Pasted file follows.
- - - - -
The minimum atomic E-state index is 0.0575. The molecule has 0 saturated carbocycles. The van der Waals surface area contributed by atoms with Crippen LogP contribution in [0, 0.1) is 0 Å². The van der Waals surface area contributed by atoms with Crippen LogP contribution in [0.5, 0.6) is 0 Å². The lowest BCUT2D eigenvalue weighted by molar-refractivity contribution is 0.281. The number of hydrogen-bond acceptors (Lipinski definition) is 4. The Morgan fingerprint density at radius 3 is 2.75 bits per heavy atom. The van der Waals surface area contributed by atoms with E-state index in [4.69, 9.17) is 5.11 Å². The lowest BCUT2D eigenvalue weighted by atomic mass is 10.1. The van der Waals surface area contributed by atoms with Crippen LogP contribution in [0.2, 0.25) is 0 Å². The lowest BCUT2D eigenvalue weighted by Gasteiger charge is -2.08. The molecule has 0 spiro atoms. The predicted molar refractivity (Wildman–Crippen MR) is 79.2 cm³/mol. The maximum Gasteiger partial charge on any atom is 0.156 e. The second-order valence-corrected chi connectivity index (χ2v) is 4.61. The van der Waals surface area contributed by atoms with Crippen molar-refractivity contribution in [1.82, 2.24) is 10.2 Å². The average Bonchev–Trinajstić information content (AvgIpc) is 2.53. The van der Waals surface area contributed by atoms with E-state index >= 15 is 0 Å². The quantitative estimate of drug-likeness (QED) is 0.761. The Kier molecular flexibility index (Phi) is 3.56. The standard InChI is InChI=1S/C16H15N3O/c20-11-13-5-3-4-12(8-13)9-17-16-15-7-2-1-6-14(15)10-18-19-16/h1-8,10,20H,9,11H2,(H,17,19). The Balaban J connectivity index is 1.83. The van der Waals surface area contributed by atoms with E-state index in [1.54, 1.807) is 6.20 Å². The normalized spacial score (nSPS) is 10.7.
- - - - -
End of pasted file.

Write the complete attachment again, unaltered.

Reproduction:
The minimum atomic E-state index is 0.0575. The molecule has 0 saturated carbocycles. The van der Waals surface area contributed by atoms with Crippen LogP contribution in [0, 0.1) is 0 Å². The van der Waals surface area contributed by atoms with Crippen LogP contribution in [0.5, 0.6) is 0 Å². The lowest BCUT2D eigenvalue weighted by molar-refractivity contribution is 0.281. The number of hydrogen-bond acceptors (Lipinski definition) is 4. The Morgan fingerprint density at radius 3 is 2.75 bits per heavy atom. The van der Waals surface area contributed by atoms with E-state index in [4.69, 9.17) is 5.11 Å². The lowest BCUT2D eigenvalue weighted by atomic mass is 10.1. The van der Waals surface area contributed by atoms with Crippen LogP contribution in [0.2, 0.25) is 0 Å². The lowest BCUT2D eigenvalue weighted by Gasteiger charge is -2.08. The molecule has 0 spiro atoms. The predicted molar refractivity (Wildman–Crippen MR) is 79.2 cm³/mol. The maximum Gasteiger partial charge on any atom is 0.156 e. The second-order valence-corrected chi connectivity index (χ2v) is 4.61. The van der Waals surface area contributed by atoms with Crippen molar-refractivity contribution in [1.82, 2.24) is 10.2 Å². The average Bonchev–Trinajstić information content (AvgIpc) is 2.53. The van der Waals surface area contributed by atoms with E-state index >= 15 is 0 Å². The quantitative estimate of drug-likeness (QED) is 0.761. The Kier molecular flexibility index (Phi) is 3.56. The standard InChI is InChI=1S/C16H15N3O/c20-11-13-5-3-4-12(8-13)9-17-16-15-7-2-1-6-14(15)10-18-19-16/h1-8,10,20H,9,11H2,(H,17,19). The Balaban J connectivity index is 1.83. The van der Waals surface area contributed by atoms with E-state index in [1.54, 1.807) is 6.20 Å². The normalized spacial score (nSPS) is 10.7.